Let’s face it, most of us have been there. January looms and we make grand plans to exercise more, eat more healthily or more sustainably. Come February, the majority of us have given up and gone back to our old habits. It’s a prime example of setting an intention and not following through.
This is the intention-action gap and it occurs when our values, attitudes or intentions don’t match our actions. It’s one of the most studied topics in behavioural science and it’s particularly relevant when it comes to sustainability. Many of us have a strong desire to be more sustainable and protect our planet, however, our actions often don’t live up to our intentions. For example, despite the majority of people saying they want sustainable products, only a minority routinely buy them.
Shaking off old habits
One key reason that our intentions don’t always translate into behaviour is habit. Many of our everyday behaviours are habitual and the same is true with sustainable behaviours, such as food consumption, choice of transportation, energy and resource use, shopping and disposal of products. By understanding how these habits are formed we can identify ways to close the intention-action gap and drive more sustainable behaviours.
Habits are our brain’s way of increasing its efficiency. Our brain turns daily actions into habits, so we can do them automatically, without too much thought, thus freeing up our cognitive resources for other challenges. Imagine if we had to explicitly think through behaviours like washing our hands every time we use the bathroom.
The process is often described as a ‘habit loop’, comprising three components – a cue, a routine and a reward. In this loop, a cue triggers your brain to go into automatic mode and tells it which habit to use; you then play out your routine. Next, comes a reward which your brain uses to determine if this habit loop is valuable to remember.
By understanding the habit loop, we can look for ways to disrupt bad habits and encourage good ones. Advertising can be particularly effective in the cue stage and is an influential factor to forming sustainable habits.
Using creative to drive sustainability
Habits are triggered by particular cues or contexts. A cue could be a certain location, time of day, person, preceding action or emotional state. When you’re looking to disrupt an existing or engender a new habit, it can help to analyse and identify the existing or potential cues to facilitate this.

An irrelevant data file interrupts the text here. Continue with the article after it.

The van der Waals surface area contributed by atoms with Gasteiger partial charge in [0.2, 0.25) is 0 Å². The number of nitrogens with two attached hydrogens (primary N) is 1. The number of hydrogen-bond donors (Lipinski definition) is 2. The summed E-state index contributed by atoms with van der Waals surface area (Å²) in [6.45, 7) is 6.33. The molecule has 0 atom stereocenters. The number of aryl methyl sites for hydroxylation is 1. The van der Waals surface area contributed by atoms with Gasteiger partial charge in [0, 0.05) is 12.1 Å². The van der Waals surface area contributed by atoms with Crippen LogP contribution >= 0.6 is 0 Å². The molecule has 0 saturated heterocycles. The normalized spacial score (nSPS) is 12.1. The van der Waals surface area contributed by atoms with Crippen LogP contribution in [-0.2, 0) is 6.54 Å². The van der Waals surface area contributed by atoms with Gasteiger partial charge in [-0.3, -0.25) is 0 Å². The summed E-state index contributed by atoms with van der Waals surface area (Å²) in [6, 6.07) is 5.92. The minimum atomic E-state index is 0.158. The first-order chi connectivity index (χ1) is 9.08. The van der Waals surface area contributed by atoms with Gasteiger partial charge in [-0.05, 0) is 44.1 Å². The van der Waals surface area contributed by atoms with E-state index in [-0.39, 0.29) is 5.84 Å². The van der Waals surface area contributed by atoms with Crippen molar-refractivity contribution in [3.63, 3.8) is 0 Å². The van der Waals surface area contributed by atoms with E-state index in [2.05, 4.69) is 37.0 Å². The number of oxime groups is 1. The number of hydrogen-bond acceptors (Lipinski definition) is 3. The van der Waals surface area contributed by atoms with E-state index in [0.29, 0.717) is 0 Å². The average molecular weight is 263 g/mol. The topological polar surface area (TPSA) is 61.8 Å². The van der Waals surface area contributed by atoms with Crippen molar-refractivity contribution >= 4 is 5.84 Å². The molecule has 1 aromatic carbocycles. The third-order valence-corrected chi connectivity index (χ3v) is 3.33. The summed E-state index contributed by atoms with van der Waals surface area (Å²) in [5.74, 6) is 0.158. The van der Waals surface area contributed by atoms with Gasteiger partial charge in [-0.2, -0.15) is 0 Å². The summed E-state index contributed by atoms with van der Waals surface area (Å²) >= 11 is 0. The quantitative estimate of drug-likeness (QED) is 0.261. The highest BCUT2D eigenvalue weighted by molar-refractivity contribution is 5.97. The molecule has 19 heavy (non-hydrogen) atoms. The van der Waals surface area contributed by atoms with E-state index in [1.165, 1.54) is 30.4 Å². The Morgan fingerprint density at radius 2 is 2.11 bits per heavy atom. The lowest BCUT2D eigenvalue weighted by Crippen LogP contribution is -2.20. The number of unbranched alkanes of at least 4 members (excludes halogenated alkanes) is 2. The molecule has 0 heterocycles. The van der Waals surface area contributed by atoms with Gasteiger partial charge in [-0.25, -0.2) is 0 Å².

Creative can be used to link a particular trigger to your brand, product or service. A famous example comes from Pepsodent toothpaste. In the US, at the start of the 20th Century, very few people brushed their teeth and dental health was a serious problem. Claude Hopkins, the creative genius behind its ads knew he needed to find a trigger that would create a need for the toothpaste’s daily use. He read about the mucin plaques on teeth, which he called the “film”. By alerting consumers to the film you feel when you run your tongue along your teeth in Pepsodent’s advertising, he was able to shift behaviour in millions of Americans. This was one of the key drivers in the mass adoption of toothpaste and habitual teeth brushing and is a strategy that can be harnessed to drive the uptake of sustainable behaviours.
Behaviour can also be linked with other habits already in consumers’ repertoire, a concept known as ‘piggybacking’. For example, Febreze, the air freshener from P&G, was successfully marketed to consumers as the ‘finishing touch’ at the end of a cleaning routine. It became a habit that was initially triggered by the end of a cleaning routine and gradually became the inextricable reward part of the routine itself.
Media strategies can also tap into triggers by prompting people at the right time or in the right location, to disrupt an existing habit or encourage a new one. For example, for a recent campaign, Carabao focused its digital outdoor activity onto relevant rail stations in the early mornings. This created a trigger moment for one of its core audiences: manual labourers in need of an early energy fix.
Finally, there are key moments in all of our lives, when the cues that drive habitual behaviour get disrupted naturally. Major life changes provide one of the easiest opportunities to create new habits, since they change the context and disrupt existing routines so completely.
Many moments of change provide opportunities to encourage sustainable behaviours, such as moving house, getting married, starting a new job, becoming a parent or kids starting school. There are plenty of discrete digital opportunities to target consumers at these moments.
Moreover, we have all undergone a major life change in the last 18 months due to the global pandemic. Many of our behaviours around food consumption, transport, energy use, working and shopping have been shifted significantly, providing a new space to replace with new habits. Sustainable brands should be looking to seize upon this unique moment of change to change habits and bring about lasting pro-environmental behaviours.
This article was written by our head of behave, Jane Leighton and was originally published in Creativebrief.